Silence of the grave
By Saher Baloch
A 55-kilometre drive out of Khuzdar, the area is surrounded by rugged mountains, apart from a few houses and lanes at the beginning. But as one moves forward, the mud houses are left behind and Tutak comes into view. It is a desolate area. There is not a single person or animal around.
Appointed by the Supreme Court to head a judicial tribunal earlier this month, Balochistan High Court judge Noor Mohammad Maskanzai was given a tour of the area. With Khuzdar Deputy Commissioner Abdul Waheed Shah in tow, the members of the tribunal quietly walked around, mostly picking up and ‘investigating’ things themselves — without gloves.
Flown in especially from Quetta for the purpose, the investigating team was under-equipped without pen or paper, or a digital camera. As the team approached the graves, an unbearable stench filled the air. A red handkerchief was lying near one grave, while a few bones were found in another. The team could not determine whether they belonged to a human or an animal. The men would stop at each grave and look at the judge, expecting him to say something, but he would quietly move to the next.
Around 10 graves were visited by the tribunal, each one appearing to be different from the other; some had been dug 10 feet deep, and others around seven. The DC pointed out: “The land around this place is barren and rough. But the one around the graves is soft and wet. The ground feels different near the graves. It is easy for a local to understand this. It is evident anyway.”
What appeared in every grave were the remnants of limestone. “It is one of the quickest ways to cause a body to decompose,” DC Shah explained while others looked on.
Between Jan 17 and 18, around 13 bodies were recovered from Tutak. As a debate ensued about the identity of those in the graves, there were statements claiming that the bodies belonged to some of those who had mysteriously gone missing in Balochistan.Two bodies were initially identified by the authorities as Qadir Buksh and Naseer Ahmed. They went missing in September from Awaran, said a senior member of the Voice of Baloch Missing Persons. Speaking to Dawn over the phone, Nasrullah Baloch said: “Qadir Buksh was picked up a few days before the earthquake in Awaran, while Naseer Ahmed was picked up a few days after. Their families recognised them by what was left of their clothes and the ID card found in the pocket of one of them.”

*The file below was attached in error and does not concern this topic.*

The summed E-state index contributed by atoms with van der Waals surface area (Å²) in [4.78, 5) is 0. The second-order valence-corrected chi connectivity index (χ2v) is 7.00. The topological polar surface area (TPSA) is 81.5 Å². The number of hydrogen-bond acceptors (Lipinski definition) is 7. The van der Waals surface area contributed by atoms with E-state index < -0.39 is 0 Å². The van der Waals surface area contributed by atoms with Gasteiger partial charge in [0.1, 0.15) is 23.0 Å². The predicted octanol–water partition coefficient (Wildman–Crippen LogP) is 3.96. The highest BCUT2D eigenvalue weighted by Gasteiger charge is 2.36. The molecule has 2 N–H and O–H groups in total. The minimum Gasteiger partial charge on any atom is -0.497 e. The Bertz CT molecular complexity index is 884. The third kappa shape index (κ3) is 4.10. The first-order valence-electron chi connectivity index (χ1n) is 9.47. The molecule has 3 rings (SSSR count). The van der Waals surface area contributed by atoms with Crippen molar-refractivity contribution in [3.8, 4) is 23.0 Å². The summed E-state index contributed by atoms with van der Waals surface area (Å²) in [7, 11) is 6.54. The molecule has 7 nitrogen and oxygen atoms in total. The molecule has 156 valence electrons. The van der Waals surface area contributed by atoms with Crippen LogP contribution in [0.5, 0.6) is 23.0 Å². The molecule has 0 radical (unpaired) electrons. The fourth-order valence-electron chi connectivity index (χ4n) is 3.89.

The last grave that the team visited was wide and appeared bumpy. The DC was asked whether there might be more graves in the area. “I don’t think we’ll find anything else. This is what there is to this place,” he said shortly.
A few feet away from the graves was what appeared to have been a training camp. Some 400 spent bullets were recovered from the area in front of us, and as many were collected from under the surrounding stones. The bullets belonged to 9mm pistols and submachine guns, the officials said. There were also casings of a 7mm sniper rifle.
A few cardboard shooting targets were also recovered. ‘Shia Kafir’ was written on one piece of cardboard with a black marker. A militant organisation’s name was written on top of another. A few steps ahead, a packet of instant noodles lay stuck under a stone. A mile ahead from the shooting targets stood a mud house without a ceiling and surrounded by polythene hanging from the sides. A few steps on the right from the abandoned house was a small square area that had been used as a toilet, according to a Frontier Corps man. A gutter flowed beside it.
Back at the sessions court in Khuzdar, as tea was being served, an official wanting to know what the team found at the site, innocently asked whether we were able to see “a well behind the mountain we visited”. “There are more bodies there,” the official said as he waited for a response.
(Courtesy to Dawn)